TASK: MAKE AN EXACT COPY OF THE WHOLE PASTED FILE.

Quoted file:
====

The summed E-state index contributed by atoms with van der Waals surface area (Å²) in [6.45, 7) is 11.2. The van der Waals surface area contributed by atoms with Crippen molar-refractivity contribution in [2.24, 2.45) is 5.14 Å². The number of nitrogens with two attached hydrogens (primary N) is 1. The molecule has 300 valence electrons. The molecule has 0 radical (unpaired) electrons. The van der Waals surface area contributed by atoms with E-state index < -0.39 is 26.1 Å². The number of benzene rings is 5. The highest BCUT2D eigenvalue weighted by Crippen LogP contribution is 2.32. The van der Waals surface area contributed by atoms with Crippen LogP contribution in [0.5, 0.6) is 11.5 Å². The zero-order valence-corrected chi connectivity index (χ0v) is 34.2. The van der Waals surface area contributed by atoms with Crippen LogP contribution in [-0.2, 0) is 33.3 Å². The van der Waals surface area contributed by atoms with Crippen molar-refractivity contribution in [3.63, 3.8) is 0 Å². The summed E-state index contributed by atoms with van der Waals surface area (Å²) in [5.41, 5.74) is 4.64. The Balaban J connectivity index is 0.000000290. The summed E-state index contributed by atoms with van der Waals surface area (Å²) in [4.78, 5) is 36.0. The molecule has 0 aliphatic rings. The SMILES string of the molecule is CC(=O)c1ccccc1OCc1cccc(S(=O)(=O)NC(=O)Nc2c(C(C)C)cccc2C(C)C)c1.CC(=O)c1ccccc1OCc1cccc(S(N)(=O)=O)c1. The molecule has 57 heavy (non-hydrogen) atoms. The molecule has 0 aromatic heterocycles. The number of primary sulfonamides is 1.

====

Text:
The summed E-state index contributed by atoms with van der Waals surface area (Å²) in [6.45, 7) is 11.2. The van der Waals surface area contributed by atoms with Crippen molar-refractivity contribution in [2.24, 2.45) is 5.14 Å². The number of nitrogens with two attached hydrogens (primary N) is 1. The molecule has 300 valence electrons. The molecule has 0 radical (unpaired) electrons. The van der Waals surface area contributed by atoms with E-state index < -0.39 is 26.1 Å². The number of benzene rings is 5. The highest BCUT2D eigenvalue weighted by Crippen LogP contribution is 2.32. The van der Waals surface area contributed by atoms with Crippen LogP contribution in [0.5, 0.6) is 11.5 Å². The zero-order valence-corrected chi connectivity index (χ0v) is 34.2. The van der Waals surface area contributed by atoms with Crippen LogP contribution in [-0.2, 0) is 33.3 Å². The van der Waals surface area contributed by atoms with Crippen molar-refractivity contribution in [3.63, 3.8) is 0 Å². The summed E-state index contributed by atoms with van der Waals surface area (Å²) in [5.41, 5.74) is 4.64. The Balaban J connectivity index is 0.000000290. The summed E-state index contributed by atoms with van der Waals surface area (Å²) in [4.78, 5) is 36.0. The molecule has 0 aliphatic rings. The SMILES string of the molecule is CC(=O)c1ccccc1OCc1cccc(S(=O)(=O)NC(=O)Nc2c(C(C)C)cccc2C(C)C)c1.CC(=O)c1ccccc1OCc1cccc(S(N)(=O)=O)c1. The molecule has 57 heavy (non-hydrogen) atoms. The molecule has 0 aromatic heterocycles. The number of primary sulfonamides is 1.